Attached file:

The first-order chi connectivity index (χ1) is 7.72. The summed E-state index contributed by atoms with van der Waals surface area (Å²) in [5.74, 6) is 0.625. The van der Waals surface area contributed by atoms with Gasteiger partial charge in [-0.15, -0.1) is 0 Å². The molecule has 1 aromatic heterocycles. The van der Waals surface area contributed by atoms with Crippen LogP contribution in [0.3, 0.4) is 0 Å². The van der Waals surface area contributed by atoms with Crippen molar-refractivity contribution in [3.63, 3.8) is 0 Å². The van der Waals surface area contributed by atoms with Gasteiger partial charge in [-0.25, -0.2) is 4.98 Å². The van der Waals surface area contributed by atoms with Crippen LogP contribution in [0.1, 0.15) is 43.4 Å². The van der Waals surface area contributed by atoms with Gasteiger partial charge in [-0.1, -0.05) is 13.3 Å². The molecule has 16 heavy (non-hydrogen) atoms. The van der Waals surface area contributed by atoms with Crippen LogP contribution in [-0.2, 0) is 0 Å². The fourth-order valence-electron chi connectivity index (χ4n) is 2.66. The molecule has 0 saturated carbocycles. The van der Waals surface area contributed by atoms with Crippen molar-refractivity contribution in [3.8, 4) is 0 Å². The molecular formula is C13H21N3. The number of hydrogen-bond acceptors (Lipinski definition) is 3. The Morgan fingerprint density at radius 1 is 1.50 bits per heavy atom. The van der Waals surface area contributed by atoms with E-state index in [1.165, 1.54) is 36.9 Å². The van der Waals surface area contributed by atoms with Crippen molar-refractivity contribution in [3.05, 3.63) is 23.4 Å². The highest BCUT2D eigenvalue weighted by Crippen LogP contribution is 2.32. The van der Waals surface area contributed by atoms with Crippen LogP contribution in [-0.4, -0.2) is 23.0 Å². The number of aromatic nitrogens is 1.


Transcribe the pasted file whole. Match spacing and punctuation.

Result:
The first-order chi connectivity index (χ1) is 7.72. The summed E-state index contributed by atoms with van der Waals surface area (Å²) in [5.74, 6) is 0.625. The van der Waals surface area contributed by atoms with Gasteiger partial charge in [-0.15, -0.1) is 0 Å². The molecule has 1 aromatic heterocycles. The van der Waals surface area contributed by atoms with Crippen LogP contribution in [0.3, 0.4) is 0 Å². The van der Waals surface area contributed by atoms with Crippen molar-refractivity contribution in [3.63, 3.8) is 0 Å². The van der Waals surface area contributed by atoms with Gasteiger partial charge in [-0.25, -0.2) is 4.98 Å². The van der Waals surface area contributed by atoms with Crippen LogP contribution in [0.1, 0.15) is 43.4 Å². The van der Waals surface area contributed by atoms with Gasteiger partial charge in [-0.1, -0.05) is 13.3 Å². The molecule has 16 heavy (non-hydrogen) atoms. The van der Waals surface area contributed by atoms with Crippen LogP contribution in [-0.2, 0) is 0 Å². The fourth-order valence-electron chi connectivity index (χ4n) is 2.66. The molecule has 0 saturated carbocycles. The van der Waals surface area contributed by atoms with Crippen molar-refractivity contribution in [3.8, 4) is 0 Å². The molecular formula is C13H21N3. The number of hydrogen-bond acceptors (Lipinski definition) is 3. The Morgan fingerprint density at radius 1 is 1.50 bits per heavy atom. The van der Waals surface area contributed by atoms with E-state index in [1.165, 1.54) is 36.9 Å². The van der Waals surface area contributed by atoms with Crippen molar-refractivity contribution in [3.05, 3.63) is 23.4 Å². The highest BCUT2D eigenvalue weighted by Crippen LogP contribution is 2.32. The van der Waals surface area contributed by atoms with Crippen LogP contribution in [-0.4, -0.2) is 23.0 Å². The number of aromatic nitrogens is 1.